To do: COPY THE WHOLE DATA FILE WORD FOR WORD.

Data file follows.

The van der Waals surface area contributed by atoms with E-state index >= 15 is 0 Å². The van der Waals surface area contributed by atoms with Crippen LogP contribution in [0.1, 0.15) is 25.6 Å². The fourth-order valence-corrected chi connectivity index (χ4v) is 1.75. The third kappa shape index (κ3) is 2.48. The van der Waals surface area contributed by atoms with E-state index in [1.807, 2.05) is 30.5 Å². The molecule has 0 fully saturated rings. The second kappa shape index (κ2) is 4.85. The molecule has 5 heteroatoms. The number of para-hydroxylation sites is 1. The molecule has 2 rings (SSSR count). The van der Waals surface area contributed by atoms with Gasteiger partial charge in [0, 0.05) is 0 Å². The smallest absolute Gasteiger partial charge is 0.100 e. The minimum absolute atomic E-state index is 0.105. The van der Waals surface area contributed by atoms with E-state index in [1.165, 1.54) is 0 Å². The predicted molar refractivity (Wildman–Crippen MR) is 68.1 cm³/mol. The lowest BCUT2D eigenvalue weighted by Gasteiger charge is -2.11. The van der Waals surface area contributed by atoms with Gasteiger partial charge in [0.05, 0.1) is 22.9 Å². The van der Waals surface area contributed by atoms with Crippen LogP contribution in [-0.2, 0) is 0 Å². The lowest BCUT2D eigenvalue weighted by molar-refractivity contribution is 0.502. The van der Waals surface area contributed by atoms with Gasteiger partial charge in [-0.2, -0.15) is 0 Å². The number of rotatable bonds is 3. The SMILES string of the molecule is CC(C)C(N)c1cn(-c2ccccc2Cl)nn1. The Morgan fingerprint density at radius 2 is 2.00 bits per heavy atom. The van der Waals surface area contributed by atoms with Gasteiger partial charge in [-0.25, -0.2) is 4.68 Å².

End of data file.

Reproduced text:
The van der Waals surface area contributed by atoms with E-state index >= 15 is 0 Å². The van der Waals surface area contributed by atoms with Crippen LogP contribution in [0.1, 0.15) is 25.6 Å². The fourth-order valence-corrected chi connectivity index (χ4v) is 1.75. The third kappa shape index (κ3) is 2.48. The van der Waals surface area contributed by atoms with E-state index in [1.807, 2.05) is 30.5 Å². The molecule has 0 fully saturated rings. The second kappa shape index (κ2) is 4.85. The molecule has 5 heteroatoms. The number of para-hydroxylation sites is 1. The molecule has 2 rings (SSSR count). The van der Waals surface area contributed by atoms with Gasteiger partial charge in [0, 0.05) is 0 Å². The smallest absolute Gasteiger partial charge is 0.100 e. The minimum absolute atomic E-state index is 0.105. The van der Waals surface area contributed by atoms with E-state index in [1.165, 1.54) is 0 Å². The predicted molar refractivity (Wildman–Crippen MR) is 68.1 cm³/mol. The lowest BCUT2D eigenvalue weighted by Gasteiger charge is -2.11. The van der Waals surface area contributed by atoms with Gasteiger partial charge in [0.05, 0.1) is 22.9 Å². The van der Waals surface area contributed by atoms with Crippen LogP contribution in [-0.2, 0) is 0 Å². The lowest BCUT2D eigenvalue weighted by molar-refractivity contribution is 0.502. The van der Waals surface area contributed by atoms with Gasteiger partial charge in [-0.2, -0.15) is 0 Å². The number of rotatable bonds is 3. The SMILES string of the molecule is CC(C)C(N)c1cn(-c2ccccc2Cl)nn1. The Morgan fingerprint density at radius 2 is 2.00 bits per heavy atom. The van der Waals surface area contributed by atoms with Gasteiger partial charge in [-0.25, -0.2) is 4.68 Å².